Managers, have you ever had anything good come of doing a performance appraisal? The answer is, of course, 'no' ... unless
you count the pleasure of a few weeks of employees going out of their way to be excruciatingly conscientious and helpful.
And that is what undermines the whole process—those sneaky employees being conscientious and helpful just before appraisal
—Dale Dauten, business author and lecturer
A decade ago, as a practitioner and employer, I undertook a project to evaluate Dauten's idea with my consulting clients and
my own employees. My results revealed that Mr. Dauten is right on.
The consequences of the delayed review undermine a basic tenet of productive and effective practices: happiness. (Mike Kemp/Getty
We have focused so much attention on the annual review process that we have forgotten its purpose: to improve client and patient
services. So let us say goodbye to the heretofore-all-important annual review and discover a useful alternative.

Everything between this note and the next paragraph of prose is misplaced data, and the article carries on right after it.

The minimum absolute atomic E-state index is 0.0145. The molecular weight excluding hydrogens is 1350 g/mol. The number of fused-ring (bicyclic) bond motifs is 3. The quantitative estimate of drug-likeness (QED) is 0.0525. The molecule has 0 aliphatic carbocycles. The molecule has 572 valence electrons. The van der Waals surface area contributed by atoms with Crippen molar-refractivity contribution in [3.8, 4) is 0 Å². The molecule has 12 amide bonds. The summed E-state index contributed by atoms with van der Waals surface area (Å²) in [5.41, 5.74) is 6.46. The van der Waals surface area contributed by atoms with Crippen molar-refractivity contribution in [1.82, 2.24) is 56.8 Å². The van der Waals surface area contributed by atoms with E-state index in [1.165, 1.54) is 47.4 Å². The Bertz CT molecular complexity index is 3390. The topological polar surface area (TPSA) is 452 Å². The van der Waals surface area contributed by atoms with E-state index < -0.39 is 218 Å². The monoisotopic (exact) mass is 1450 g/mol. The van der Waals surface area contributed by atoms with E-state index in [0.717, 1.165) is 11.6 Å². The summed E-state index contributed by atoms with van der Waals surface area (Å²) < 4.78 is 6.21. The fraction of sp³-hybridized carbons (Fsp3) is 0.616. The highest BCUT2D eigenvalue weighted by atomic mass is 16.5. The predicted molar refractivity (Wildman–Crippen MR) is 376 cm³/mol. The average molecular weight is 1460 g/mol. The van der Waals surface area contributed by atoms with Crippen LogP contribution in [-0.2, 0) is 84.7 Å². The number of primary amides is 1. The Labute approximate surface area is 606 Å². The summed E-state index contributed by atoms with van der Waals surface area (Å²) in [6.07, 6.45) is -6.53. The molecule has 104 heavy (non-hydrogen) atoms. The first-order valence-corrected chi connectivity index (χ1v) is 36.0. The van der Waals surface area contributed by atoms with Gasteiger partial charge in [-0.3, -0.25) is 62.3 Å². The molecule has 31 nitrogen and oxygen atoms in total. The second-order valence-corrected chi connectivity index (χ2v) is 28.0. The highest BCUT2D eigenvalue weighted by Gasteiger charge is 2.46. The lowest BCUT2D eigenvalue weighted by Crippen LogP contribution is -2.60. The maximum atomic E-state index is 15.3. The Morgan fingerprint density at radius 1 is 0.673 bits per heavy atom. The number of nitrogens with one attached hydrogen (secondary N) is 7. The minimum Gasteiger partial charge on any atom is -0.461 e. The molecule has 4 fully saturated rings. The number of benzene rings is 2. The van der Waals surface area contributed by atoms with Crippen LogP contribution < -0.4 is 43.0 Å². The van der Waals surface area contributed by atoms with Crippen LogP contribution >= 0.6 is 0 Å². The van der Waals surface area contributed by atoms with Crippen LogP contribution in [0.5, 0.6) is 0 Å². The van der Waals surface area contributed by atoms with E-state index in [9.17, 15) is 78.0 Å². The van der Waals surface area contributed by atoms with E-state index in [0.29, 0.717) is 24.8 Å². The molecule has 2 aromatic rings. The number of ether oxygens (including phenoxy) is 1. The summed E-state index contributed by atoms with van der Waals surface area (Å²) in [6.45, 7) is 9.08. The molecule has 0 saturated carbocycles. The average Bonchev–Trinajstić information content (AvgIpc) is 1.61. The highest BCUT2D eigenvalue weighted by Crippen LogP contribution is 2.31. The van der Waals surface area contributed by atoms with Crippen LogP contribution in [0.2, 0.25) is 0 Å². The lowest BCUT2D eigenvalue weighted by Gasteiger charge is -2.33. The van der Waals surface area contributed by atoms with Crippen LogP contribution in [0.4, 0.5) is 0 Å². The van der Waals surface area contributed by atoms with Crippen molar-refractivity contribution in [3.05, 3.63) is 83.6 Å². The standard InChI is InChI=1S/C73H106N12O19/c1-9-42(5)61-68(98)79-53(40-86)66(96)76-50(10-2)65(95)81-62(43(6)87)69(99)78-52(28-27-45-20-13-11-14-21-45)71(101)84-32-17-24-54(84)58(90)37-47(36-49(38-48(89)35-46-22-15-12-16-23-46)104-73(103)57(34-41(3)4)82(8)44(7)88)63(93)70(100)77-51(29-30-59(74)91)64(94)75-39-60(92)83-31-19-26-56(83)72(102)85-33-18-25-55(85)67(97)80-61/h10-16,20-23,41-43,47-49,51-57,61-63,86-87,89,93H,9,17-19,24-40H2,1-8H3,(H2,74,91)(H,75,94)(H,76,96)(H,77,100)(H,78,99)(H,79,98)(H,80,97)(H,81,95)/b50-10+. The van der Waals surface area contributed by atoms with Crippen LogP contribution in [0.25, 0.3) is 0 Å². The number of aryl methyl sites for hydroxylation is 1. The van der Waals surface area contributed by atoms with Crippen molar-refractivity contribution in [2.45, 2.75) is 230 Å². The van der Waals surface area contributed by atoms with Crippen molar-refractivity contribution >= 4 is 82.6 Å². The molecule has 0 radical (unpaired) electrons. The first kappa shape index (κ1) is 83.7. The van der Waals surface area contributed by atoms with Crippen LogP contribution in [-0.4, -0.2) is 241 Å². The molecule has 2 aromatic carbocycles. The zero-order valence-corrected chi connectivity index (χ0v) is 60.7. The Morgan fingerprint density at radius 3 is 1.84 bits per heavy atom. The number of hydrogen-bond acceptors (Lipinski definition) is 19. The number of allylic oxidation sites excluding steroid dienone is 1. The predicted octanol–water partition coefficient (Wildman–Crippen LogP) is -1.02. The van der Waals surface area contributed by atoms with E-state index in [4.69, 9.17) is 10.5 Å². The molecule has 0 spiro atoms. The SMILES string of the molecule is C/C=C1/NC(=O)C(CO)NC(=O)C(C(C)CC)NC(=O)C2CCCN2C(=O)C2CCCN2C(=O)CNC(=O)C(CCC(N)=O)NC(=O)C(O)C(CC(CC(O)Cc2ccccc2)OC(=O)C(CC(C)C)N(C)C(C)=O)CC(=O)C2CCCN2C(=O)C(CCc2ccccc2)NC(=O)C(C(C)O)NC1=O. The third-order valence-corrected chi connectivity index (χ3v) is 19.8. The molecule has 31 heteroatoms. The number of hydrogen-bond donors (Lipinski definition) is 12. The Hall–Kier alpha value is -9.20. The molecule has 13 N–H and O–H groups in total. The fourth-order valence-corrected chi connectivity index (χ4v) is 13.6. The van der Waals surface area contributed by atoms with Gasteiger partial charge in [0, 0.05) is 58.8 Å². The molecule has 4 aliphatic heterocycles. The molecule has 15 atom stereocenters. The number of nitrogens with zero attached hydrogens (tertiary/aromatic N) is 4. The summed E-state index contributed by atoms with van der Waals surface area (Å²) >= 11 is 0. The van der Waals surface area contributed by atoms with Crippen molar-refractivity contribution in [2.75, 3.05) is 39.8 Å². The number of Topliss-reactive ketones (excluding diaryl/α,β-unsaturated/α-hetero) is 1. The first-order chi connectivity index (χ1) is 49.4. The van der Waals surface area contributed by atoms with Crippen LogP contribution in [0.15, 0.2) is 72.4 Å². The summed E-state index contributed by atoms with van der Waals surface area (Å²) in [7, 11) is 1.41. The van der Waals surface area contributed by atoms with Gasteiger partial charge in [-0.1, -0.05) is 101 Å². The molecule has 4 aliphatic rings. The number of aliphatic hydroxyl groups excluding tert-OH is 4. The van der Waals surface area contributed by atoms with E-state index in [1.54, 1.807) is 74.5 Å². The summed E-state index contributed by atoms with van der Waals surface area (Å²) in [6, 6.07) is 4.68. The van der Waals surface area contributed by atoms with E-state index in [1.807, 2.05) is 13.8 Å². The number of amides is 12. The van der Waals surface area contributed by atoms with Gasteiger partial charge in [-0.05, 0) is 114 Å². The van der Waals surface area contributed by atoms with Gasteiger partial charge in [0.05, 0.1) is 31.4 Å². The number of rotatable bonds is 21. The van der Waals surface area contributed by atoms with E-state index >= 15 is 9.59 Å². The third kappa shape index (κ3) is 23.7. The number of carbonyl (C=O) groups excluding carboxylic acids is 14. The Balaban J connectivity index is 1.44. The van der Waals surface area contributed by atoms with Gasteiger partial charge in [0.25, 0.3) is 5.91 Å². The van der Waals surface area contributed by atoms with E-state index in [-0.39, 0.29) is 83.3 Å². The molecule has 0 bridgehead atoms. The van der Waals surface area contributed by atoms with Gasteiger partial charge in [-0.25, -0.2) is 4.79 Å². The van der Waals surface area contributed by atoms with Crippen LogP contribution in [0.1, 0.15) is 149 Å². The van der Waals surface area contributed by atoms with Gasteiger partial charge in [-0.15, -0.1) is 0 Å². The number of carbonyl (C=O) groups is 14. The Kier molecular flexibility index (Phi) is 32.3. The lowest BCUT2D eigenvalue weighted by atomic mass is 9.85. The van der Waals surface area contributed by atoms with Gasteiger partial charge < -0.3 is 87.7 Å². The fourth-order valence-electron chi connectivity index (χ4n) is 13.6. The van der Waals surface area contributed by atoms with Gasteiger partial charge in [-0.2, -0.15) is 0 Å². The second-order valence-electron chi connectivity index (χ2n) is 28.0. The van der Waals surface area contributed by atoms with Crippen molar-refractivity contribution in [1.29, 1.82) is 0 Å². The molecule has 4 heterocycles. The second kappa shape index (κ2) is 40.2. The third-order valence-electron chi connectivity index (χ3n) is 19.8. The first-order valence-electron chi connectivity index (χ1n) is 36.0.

What doesn't work
The annual review process is such a staple in our profession that the American Animal Hospital Association (AAHA) includes
it as part of its standards. But problems pop up in the pattern of annual reviews. Specifically, once-a-year reviews delay
dealing with pressing issues.
We say, "OK, we will bring that up at the annual review," make a note of it, file it and forget it. Issues that need to be
addressed continue to fester. The individual who needs adjustment continues unabated. As other team members' frustration sets
in, unhappiness becomes an undercurrent. Sniping is heard, the body language of discontent emerges and eye rolling is seen.
Unaddressed stressors are one reason for high turnover at veterinary clinics. Good employees leave, while those causing problems
don't have a clue. The consequences of a delayed review undermine a basic tenet of productive and effective practices: happiness.